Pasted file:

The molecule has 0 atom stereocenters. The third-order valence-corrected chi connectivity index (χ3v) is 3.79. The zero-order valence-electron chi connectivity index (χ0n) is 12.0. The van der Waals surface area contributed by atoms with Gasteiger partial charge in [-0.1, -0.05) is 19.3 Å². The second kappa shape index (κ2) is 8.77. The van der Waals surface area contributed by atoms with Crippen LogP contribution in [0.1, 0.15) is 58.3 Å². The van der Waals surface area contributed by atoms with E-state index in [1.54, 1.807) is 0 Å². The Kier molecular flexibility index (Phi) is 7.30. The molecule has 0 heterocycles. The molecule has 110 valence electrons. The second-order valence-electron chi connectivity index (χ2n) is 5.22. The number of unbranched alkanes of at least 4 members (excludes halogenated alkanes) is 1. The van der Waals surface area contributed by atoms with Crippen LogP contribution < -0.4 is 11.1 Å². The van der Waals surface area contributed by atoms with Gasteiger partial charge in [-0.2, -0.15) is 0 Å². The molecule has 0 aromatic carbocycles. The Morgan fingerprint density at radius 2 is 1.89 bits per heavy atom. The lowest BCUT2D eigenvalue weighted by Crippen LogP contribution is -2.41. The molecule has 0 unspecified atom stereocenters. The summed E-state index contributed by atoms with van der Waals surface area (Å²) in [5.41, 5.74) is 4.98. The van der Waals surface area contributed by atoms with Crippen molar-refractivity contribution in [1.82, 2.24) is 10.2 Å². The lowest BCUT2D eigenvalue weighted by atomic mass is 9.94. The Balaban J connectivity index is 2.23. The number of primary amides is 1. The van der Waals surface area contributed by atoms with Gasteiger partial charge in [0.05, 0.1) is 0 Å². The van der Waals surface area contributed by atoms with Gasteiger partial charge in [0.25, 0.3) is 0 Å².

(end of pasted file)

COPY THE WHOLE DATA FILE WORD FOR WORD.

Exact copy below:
The molecule has 0 atom stereocenters. The third-order valence-corrected chi connectivity index (χ3v) is 3.79. The zero-order valence-electron chi connectivity index (χ0n) is 12.0. The van der Waals surface area contributed by atoms with Gasteiger partial charge in [-0.1, -0.05) is 19.3 Å². The second kappa shape index (κ2) is 8.77. The van der Waals surface area contributed by atoms with Crippen LogP contribution in [0.1, 0.15) is 58.3 Å². The van der Waals surface area contributed by atoms with E-state index in [1.54, 1.807) is 0 Å². The Kier molecular flexibility index (Phi) is 7.30. The molecule has 0 heterocycles. The molecule has 110 valence electrons. The second-order valence-electron chi connectivity index (χ2n) is 5.22. The number of unbranched alkanes of at least 4 members (excludes halogenated alkanes) is 1. The van der Waals surface area contributed by atoms with Crippen LogP contribution < -0.4 is 11.1 Å². The van der Waals surface area contributed by atoms with Gasteiger partial charge in [-0.2, -0.15) is 0 Å². The molecule has 0 aromatic carbocycles. The Morgan fingerprint density at radius 2 is 1.89 bits per heavy atom. The lowest BCUT2D eigenvalue weighted by Crippen LogP contribution is -2.41. The molecule has 0 unspecified atom stereocenters. The summed E-state index contributed by atoms with van der Waals surface area (Å²) in [5.41, 5.74) is 4.98. The van der Waals surface area contributed by atoms with Crippen molar-refractivity contribution in [1.82, 2.24) is 10.2 Å². The lowest BCUT2D eigenvalue weighted by atomic mass is 9.94. The Balaban J connectivity index is 2.23. The number of primary amides is 1. The van der Waals surface area contributed by atoms with Gasteiger partial charge in [0.05, 0.1) is 0 Å². The van der Waals surface area contributed by atoms with Gasteiger partial charge in [0.25, 0.3) is 0 Å².